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Live, primrose, then, and thrive
With thy true number five ; And, woman, whom this flower doth
represent, With this mysterious number be content ; Ten is the farthest number; if half ten
Belong unto each woman, then
Each woman may take half us men; Or— if this will not serve their turn — since all Numbers are odd or even, and they fall First into five, women may take us all.
LITTLE think'st thou, poor flower,
Whom I've watch'd six or seven days,
Little think'st thou,
Little think'st thou, poor heart,
That labourest yet to nestle thee, And think'st by hovering here to get a part In a forbidden or forbidding tree, And hopest her stiffness by long siege to bow,
Little think'st thou, That thou to-morrow, ere that sun doth wake, Must with this sun and me a journey take.
But thou which lovest to be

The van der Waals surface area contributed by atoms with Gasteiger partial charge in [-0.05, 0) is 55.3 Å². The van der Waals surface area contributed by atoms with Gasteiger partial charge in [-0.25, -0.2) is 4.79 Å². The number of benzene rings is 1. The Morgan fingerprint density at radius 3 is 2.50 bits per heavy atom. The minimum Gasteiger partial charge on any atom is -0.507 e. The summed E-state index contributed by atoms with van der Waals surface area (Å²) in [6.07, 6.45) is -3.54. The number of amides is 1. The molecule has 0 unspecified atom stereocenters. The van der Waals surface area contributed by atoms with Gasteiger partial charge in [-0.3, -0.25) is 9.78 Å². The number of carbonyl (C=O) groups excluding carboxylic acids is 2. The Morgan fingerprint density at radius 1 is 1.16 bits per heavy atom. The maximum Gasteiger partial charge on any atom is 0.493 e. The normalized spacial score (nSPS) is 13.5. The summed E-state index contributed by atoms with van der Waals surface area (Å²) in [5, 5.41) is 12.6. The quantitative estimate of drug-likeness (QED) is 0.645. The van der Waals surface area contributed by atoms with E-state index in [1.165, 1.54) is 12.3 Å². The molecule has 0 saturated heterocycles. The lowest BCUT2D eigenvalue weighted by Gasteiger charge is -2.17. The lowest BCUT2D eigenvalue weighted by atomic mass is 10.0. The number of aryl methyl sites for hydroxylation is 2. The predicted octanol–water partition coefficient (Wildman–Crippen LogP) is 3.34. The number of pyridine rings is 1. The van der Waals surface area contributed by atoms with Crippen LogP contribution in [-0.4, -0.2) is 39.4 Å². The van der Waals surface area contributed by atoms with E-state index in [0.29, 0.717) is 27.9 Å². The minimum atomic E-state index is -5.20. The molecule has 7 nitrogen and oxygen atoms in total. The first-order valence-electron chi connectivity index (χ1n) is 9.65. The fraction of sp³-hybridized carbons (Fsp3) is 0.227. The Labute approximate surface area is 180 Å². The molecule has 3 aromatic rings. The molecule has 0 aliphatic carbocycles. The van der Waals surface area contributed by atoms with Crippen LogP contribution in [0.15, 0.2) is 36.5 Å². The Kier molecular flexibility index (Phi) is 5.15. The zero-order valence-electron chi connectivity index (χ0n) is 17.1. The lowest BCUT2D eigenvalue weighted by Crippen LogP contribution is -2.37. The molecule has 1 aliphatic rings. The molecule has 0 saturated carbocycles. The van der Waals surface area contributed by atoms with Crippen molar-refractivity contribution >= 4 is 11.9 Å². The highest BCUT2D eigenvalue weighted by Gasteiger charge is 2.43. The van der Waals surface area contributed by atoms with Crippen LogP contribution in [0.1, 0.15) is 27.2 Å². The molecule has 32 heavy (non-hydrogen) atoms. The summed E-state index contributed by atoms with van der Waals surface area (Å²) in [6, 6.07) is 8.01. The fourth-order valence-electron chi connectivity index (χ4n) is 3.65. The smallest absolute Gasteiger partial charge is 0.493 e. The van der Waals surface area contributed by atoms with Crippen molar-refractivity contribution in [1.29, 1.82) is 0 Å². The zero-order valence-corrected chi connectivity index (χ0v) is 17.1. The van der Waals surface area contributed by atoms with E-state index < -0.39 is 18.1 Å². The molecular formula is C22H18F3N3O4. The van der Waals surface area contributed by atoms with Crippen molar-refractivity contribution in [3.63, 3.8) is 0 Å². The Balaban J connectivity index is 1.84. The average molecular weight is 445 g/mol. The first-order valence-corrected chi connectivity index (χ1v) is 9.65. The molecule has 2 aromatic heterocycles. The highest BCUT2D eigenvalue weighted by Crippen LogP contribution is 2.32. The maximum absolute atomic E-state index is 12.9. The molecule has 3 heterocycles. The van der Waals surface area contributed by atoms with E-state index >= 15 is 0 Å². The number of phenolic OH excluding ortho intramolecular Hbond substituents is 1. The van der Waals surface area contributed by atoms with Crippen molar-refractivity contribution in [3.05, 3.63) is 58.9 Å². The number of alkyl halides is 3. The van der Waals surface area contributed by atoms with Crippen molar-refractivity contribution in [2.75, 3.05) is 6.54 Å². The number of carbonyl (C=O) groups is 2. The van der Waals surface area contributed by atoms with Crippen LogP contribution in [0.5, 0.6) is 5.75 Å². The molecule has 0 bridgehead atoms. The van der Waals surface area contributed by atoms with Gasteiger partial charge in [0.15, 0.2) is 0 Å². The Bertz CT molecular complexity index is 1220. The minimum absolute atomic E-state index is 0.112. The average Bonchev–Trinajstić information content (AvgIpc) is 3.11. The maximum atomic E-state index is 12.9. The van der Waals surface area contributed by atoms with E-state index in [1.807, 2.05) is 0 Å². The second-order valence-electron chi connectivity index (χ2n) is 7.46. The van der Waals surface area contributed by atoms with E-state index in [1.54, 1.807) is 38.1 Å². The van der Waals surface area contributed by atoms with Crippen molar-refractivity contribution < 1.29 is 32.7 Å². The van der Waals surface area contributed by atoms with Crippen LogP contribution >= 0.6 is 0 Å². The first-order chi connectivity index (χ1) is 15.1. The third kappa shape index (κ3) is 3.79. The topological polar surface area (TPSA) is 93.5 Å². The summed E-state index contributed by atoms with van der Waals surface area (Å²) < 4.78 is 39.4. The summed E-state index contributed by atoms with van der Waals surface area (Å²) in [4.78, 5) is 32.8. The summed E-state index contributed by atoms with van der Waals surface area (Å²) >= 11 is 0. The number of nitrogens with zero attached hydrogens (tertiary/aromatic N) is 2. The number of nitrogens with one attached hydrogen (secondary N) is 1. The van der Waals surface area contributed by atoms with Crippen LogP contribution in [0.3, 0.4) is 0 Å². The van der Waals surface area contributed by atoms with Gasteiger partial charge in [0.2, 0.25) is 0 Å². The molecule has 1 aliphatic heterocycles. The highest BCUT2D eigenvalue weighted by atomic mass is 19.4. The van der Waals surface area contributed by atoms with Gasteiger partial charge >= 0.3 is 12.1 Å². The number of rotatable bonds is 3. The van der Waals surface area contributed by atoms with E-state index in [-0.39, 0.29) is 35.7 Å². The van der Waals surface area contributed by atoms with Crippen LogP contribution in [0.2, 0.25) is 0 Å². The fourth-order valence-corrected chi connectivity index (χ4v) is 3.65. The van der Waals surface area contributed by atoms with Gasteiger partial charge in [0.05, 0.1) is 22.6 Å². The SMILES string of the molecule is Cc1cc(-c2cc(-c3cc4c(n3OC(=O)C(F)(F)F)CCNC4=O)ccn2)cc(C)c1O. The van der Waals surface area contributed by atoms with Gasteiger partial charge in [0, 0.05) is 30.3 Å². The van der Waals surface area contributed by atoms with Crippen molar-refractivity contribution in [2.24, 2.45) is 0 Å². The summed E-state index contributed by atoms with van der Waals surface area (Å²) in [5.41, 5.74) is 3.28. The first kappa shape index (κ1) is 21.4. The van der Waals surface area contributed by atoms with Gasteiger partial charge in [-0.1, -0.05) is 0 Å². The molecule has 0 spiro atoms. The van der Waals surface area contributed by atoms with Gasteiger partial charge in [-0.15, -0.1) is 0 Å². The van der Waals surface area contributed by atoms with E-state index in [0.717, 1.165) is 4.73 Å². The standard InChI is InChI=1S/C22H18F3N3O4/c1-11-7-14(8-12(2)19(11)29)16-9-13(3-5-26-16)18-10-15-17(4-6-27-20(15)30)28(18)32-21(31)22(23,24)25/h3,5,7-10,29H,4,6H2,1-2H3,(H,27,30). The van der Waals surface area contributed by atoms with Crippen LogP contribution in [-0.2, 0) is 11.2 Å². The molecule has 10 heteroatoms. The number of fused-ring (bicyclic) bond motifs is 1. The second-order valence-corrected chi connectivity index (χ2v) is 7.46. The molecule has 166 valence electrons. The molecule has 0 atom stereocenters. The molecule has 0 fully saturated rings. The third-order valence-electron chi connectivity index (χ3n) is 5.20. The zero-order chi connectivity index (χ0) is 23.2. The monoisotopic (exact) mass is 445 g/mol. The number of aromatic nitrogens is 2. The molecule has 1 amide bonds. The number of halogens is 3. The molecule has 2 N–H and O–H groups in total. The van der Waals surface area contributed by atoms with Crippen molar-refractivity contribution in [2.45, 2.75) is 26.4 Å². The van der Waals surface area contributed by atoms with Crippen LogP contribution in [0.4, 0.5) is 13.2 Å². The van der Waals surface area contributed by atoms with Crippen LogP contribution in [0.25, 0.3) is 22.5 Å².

Subtle to plague thyself, wilt say, “Alas ! if you must go, what's that to me?
Here lies my business, and here I will stay ;
You go to friends, whose love and means present
every part ; If then your body go, what need your heart?”
Well then, stay here ; but know,
When thou hast stay'd and done thy most, A naked thinking heart, that makes no show, Is to a woman but a kind of ghost. How shall she know my heart? or, having none,
Know thee for one? Practice
make her know some other part ; But take my word, she doth not know a heart.
Meet me at London, then,
Twenty days hence, and thou shalt see
I will give you
Take heed of loving me ; At least remember, I forbade it thee ; Not that I shall repair my unthrifty waste Of breath and blood upon thy sighs and tears, By being to thee then what to me thou wast; But so great joy our life at once outwears. Then, lest thy love by my death frustrate be, If thou love me, take heed of loving me.
Take heed of hating me,
Yet love and hate me too;
So these extremes shall ne'er their office do.
Love me, that I may die the gentler way ;
because thy love's too great for me ;